Hunger is not a question of biology. It’s about politics

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A busy day ended and I started walking to my car in the hospital parking lot. With the sun setting in my eyes, I saw this seven or eight year old boy standing at the entrance of the hospital talking to his younger sister. Their father and an old lady (probably their grandmother) sat on their hips nearby. The little boy had returned after visiting his sick mother, who was admitted to our hospital. The young boy’s visit coincided with the lunch served to admitted patients. This stroke of luck had given him the chance of a lifetime. Now it was her turn to describe the menu to her younger sister.

“There was dal. There were rotis. There was dahi…. He spoke like a lover who has just won a duel. Her sister listened with admiration. His half-open mouth and shining eyes had an effect of surprise. “What else was there?” She asked nervously. Her golden brown hair, a sign of malnutrition, added misery to her innocent face.

“And there was achaar,” he continued with a click of his tongue. Every food he mentioned made the little girl’s eyes widen.

I continued to listen to them. The click of his tongue, the heat of the roasts, the precise salt of the dal – the good food had made him a master storyteller. Her sister’s face slowly collapsed, her excitement turning to anxiety. His sparse eyebrows were raised like parentheses. She was starting to realize what she had missed. The storyteller continued. By now darkness had engulfed his face. His brittle voice followed me into the parking lot. I drove in the dark promising myself that I would quickly forget about his sister’s miserable face and the meager food he was describing. I dreamed of them that night.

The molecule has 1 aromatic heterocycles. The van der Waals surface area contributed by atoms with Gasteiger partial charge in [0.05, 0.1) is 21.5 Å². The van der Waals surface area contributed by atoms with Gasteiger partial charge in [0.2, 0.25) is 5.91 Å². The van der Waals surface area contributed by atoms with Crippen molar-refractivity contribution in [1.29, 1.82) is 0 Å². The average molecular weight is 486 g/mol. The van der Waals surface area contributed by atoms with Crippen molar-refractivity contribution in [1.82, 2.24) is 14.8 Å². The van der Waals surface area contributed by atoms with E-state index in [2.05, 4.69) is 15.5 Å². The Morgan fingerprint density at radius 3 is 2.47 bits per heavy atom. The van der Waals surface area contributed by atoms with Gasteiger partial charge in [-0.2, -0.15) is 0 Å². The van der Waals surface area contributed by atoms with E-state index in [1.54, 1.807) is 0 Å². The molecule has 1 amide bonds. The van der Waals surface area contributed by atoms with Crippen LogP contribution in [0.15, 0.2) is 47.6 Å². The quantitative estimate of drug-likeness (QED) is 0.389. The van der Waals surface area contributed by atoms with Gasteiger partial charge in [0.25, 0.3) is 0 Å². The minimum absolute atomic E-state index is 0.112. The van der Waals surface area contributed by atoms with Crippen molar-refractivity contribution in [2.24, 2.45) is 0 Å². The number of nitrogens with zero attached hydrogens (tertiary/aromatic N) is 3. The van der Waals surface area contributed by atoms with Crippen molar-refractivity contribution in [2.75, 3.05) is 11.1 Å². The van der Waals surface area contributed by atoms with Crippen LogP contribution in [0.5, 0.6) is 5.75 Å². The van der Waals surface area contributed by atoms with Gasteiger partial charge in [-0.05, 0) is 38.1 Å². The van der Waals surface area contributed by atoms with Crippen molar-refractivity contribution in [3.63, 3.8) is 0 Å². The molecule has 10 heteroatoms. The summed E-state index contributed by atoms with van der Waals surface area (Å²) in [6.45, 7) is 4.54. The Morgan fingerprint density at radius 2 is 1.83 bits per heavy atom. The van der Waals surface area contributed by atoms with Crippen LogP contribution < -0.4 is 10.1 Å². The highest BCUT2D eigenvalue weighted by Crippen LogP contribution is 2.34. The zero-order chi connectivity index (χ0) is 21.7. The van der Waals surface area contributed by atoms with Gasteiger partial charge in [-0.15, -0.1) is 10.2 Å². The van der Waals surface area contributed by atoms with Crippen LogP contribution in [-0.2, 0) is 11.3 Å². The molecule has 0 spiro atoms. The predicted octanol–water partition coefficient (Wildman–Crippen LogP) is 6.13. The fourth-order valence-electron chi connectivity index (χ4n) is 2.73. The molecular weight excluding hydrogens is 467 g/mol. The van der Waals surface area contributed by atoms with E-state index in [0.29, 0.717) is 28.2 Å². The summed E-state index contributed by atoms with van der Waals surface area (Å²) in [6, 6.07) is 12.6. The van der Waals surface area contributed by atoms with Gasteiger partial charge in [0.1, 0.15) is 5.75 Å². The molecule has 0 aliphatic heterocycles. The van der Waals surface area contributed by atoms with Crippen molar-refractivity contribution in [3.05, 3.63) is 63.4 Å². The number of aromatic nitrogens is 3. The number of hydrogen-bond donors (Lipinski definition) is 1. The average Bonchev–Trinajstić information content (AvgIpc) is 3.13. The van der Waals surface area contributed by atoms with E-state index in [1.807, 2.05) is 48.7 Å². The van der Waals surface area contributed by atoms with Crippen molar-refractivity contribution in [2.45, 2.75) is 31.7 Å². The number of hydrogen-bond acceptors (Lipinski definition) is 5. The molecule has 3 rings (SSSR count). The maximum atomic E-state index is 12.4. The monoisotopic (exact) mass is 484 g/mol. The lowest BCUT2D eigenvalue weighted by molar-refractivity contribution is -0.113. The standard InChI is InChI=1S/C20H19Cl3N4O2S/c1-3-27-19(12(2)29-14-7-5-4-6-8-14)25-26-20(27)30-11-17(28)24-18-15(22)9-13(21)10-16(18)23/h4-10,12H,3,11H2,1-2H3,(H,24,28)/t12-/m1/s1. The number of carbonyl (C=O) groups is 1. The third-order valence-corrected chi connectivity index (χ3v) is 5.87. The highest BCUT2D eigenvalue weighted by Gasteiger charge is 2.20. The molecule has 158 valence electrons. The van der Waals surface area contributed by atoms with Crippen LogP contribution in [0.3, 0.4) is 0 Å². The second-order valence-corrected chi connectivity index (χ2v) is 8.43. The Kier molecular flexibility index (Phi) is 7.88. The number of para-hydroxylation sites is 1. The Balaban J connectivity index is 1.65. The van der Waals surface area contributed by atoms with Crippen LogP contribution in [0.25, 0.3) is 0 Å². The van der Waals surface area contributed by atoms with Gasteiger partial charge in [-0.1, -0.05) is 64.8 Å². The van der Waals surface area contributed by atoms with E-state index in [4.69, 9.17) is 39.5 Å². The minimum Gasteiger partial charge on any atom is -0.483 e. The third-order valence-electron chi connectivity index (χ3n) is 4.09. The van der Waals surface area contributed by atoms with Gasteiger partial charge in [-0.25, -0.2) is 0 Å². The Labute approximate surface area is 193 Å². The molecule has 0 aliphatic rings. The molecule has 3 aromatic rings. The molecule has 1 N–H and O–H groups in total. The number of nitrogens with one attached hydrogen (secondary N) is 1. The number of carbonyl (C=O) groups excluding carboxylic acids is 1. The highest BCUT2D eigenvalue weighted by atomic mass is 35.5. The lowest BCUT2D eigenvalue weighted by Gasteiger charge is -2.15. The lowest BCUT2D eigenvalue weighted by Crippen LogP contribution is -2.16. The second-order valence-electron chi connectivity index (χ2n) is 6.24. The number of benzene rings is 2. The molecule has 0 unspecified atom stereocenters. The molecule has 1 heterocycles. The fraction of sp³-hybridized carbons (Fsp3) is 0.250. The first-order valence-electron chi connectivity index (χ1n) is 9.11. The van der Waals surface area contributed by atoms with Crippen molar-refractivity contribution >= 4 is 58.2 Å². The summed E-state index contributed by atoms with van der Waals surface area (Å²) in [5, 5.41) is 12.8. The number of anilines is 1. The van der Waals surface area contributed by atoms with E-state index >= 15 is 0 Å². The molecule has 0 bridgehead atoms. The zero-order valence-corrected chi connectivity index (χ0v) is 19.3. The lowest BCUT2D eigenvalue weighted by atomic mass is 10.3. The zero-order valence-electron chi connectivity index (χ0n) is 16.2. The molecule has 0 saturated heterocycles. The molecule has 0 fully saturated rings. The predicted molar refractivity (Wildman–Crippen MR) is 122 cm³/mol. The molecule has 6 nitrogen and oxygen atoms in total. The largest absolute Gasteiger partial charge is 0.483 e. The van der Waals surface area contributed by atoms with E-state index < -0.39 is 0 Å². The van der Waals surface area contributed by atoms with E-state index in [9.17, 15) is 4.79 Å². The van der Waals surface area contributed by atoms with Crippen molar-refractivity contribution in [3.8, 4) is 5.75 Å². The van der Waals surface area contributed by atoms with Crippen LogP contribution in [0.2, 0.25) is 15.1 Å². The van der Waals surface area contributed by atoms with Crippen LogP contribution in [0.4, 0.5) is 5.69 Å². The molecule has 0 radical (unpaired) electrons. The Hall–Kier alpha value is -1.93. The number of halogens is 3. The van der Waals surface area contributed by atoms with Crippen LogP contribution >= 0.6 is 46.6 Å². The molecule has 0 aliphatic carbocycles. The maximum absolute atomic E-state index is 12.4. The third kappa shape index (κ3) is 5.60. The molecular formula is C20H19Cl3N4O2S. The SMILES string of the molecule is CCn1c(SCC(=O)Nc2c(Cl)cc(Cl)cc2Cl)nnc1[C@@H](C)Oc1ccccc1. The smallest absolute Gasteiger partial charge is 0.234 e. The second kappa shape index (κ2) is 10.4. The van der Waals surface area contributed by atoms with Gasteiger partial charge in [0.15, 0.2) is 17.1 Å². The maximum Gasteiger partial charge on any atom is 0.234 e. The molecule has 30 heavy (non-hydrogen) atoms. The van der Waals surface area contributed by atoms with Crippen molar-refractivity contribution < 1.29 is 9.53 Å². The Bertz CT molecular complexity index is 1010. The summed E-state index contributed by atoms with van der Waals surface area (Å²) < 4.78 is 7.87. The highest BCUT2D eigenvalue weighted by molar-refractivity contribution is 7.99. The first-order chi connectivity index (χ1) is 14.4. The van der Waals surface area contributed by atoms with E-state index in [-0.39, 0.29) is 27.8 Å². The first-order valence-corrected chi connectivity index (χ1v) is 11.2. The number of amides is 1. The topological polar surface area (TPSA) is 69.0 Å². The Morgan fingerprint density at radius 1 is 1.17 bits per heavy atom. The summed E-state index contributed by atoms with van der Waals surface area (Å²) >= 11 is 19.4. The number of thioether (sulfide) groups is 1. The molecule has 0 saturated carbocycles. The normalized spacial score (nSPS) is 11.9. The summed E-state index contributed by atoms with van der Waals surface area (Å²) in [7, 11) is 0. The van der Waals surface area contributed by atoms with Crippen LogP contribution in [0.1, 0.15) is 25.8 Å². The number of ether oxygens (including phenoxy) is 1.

A few months after this incident, the Global Hunger Index (GHI) ranked India 101st out of a total of 116 countries. Despite my resistance, the two children came back to haunt me. Very bluntly, we were once again labeled the Republic of Hungry Citizens. To add misery to this horrible truth is the fact that during the 2019-2020 crop year (July-June), the country’s food grain production hit a record 297.5 million tonnes. . Hunger in India is therefore a classic case of the crisis of capitalism, against which Karl Marx, the best food theorist I know, once warned us.

In his book Hunger: A Modern History, James Vernon described hunger as a “timeless and inescapable biological condition”. Wrong. Hunger has always been political. The soul of hunger lies in the evil of the ruling class. The biology of hunger resides in the coffers of the state and its cronies. In a 2008 article, Hunger in the Contemporary World, Amartya Sen listed the interdependence of food deprivation and hunger on multiple factors. According to him, hunger involves much more than food. The different interconnections of food or lack of food are the well-being of economic sectors, women’s education, public activism and social engagement, employment, military spending, political incentives and policies government, personal income and inter-family food distribution rules. The complex diversity of these interconnections is what makes India vulnerable to widespread hunger.